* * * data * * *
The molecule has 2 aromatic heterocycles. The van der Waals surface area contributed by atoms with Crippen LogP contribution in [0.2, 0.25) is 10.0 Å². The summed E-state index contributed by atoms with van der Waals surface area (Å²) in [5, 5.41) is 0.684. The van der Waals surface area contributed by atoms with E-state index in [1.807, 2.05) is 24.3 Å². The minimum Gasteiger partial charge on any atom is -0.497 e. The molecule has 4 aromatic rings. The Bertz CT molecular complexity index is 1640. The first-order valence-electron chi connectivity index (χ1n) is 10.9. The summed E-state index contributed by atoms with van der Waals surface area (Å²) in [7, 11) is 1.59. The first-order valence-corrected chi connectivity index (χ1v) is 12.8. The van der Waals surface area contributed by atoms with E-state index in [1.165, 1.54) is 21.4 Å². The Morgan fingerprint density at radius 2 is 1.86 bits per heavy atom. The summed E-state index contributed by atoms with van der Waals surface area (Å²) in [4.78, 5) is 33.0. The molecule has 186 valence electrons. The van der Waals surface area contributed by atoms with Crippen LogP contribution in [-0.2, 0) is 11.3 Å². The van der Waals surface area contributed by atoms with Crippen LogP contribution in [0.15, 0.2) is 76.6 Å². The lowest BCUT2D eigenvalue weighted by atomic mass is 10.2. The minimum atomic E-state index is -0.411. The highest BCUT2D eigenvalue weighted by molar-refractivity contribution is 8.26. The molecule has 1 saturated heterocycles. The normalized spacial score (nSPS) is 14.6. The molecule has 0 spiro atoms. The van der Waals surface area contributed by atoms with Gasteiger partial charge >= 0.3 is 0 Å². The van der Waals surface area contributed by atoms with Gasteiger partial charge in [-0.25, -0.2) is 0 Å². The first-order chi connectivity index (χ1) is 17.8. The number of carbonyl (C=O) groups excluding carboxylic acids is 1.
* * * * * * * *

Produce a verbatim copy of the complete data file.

The molecule has 2 aromatic heterocycles. The van der Waals surface area contributed by atoms with Crippen LogP contribution in [0.2, 0.25) is 10.0 Å². The summed E-state index contributed by atoms with van der Waals surface area (Å²) in [5, 5.41) is 0.684. The van der Waals surface area contributed by atoms with E-state index in [1.807, 2.05) is 24.3 Å². The minimum Gasteiger partial charge on any atom is -0.497 e. The molecule has 4 aromatic rings. The Bertz CT molecular complexity index is 1640. The first-order valence-electron chi connectivity index (χ1n) is 10.9. The summed E-state index contributed by atoms with van der Waals surface area (Å²) in [7, 11) is 1.59. The first-order valence-corrected chi connectivity index (χ1v) is 12.8. The van der Waals surface area contributed by atoms with E-state index in [1.165, 1.54) is 21.4 Å². The Morgan fingerprint density at radius 2 is 1.86 bits per heavy atom. The summed E-state index contributed by atoms with van der Waals surface area (Å²) in [4.78, 5) is 33.0. The molecule has 186 valence electrons. The van der Waals surface area contributed by atoms with Crippen LogP contribution in [-0.2, 0) is 11.3 Å². The van der Waals surface area contributed by atoms with Crippen LogP contribution in [0.15, 0.2) is 76.6 Å². The lowest BCUT2D eigenvalue weighted by atomic mass is 10.2. The minimum atomic E-state index is -0.411. The highest BCUT2D eigenvalue weighted by molar-refractivity contribution is 8.26. The molecule has 1 saturated heterocycles. The normalized spacial score (nSPS) is 14.6. The molecule has 0 spiro atoms. The van der Waals surface area contributed by atoms with Gasteiger partial charge >= 0.3 is 0 Å². The van der Waals surface area contributed by atoms with Gasteiger partial charge in [-0.25, -0.2) is 0 Å². The first-order chi connectivity index (χ1) is 17.8. The number of carbonyl (C=O) groups excluding carboxylic acids is 1.